June 21, 2018 at 7 p.m. - 8 p.m.
New England Aquarium
1 Central Wharf Boston, MA 02110
Kara E. Yopak, Ph.D., Assistant Professor, University of North Carolina Wilmington
Maggie See (AquariumLectures@neaq.org, 617-973-6596)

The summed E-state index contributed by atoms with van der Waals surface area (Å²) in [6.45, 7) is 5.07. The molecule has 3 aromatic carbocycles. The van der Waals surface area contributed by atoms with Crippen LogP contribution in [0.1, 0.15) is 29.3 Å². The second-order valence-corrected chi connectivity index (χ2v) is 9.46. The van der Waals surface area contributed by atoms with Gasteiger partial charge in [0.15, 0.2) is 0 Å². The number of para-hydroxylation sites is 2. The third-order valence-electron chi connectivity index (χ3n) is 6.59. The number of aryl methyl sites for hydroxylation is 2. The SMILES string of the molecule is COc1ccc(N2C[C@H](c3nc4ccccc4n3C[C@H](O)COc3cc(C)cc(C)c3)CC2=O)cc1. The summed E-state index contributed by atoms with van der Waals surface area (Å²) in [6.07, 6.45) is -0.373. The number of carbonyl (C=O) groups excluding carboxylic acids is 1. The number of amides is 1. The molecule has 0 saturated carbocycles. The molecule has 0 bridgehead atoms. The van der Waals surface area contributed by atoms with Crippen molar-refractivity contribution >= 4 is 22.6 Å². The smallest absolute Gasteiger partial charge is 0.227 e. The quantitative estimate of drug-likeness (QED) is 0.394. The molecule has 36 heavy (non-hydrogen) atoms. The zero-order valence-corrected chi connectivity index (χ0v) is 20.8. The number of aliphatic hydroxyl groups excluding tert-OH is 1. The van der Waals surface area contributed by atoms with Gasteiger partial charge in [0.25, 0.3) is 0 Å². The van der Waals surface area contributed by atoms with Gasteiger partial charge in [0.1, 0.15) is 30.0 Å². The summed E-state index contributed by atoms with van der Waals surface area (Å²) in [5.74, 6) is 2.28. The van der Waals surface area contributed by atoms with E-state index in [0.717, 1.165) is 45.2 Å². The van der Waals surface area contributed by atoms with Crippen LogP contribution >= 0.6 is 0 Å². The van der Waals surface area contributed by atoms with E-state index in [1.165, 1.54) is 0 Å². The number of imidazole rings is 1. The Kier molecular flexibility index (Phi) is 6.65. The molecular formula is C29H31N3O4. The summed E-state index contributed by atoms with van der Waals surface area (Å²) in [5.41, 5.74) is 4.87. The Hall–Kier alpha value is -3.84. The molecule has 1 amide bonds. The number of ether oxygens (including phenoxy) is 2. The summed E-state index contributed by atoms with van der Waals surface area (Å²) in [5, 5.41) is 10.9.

Selection for cognitive ability has been proposed as a key factor driving the evolution of larger brains and/or the brain structures associated with problem solving, social behavior, and other cognitively demanding tasks. These brain structures are often subject to different selection pressures, resulting in a significant degree of variation in brain size and complexity across vertebrates. Kara Yopak, Ph.D., explores major evolutionary patterns of brain organization in fishes, with particular emphasis on one of the most basal vertebrate groups, the cartilaginous fishes, which includes sharks, skates, rays, and chimaerids. Across a dataset of more than 150 species – including iconic species such as the great white shark to species with extreme morphological specializations, like the filter feeding whale shark – Yopak will explore how the variation in the size and complexity of major brain structures reflect an animal’s ecology, even in phyologenically unrelated species that share certain lifestyle characteristics. These data may pave the way for predicting cognitive function and/or more complex behavioral repertoires in fishes, with implications for how “intelligence” has evolved across vertebrates.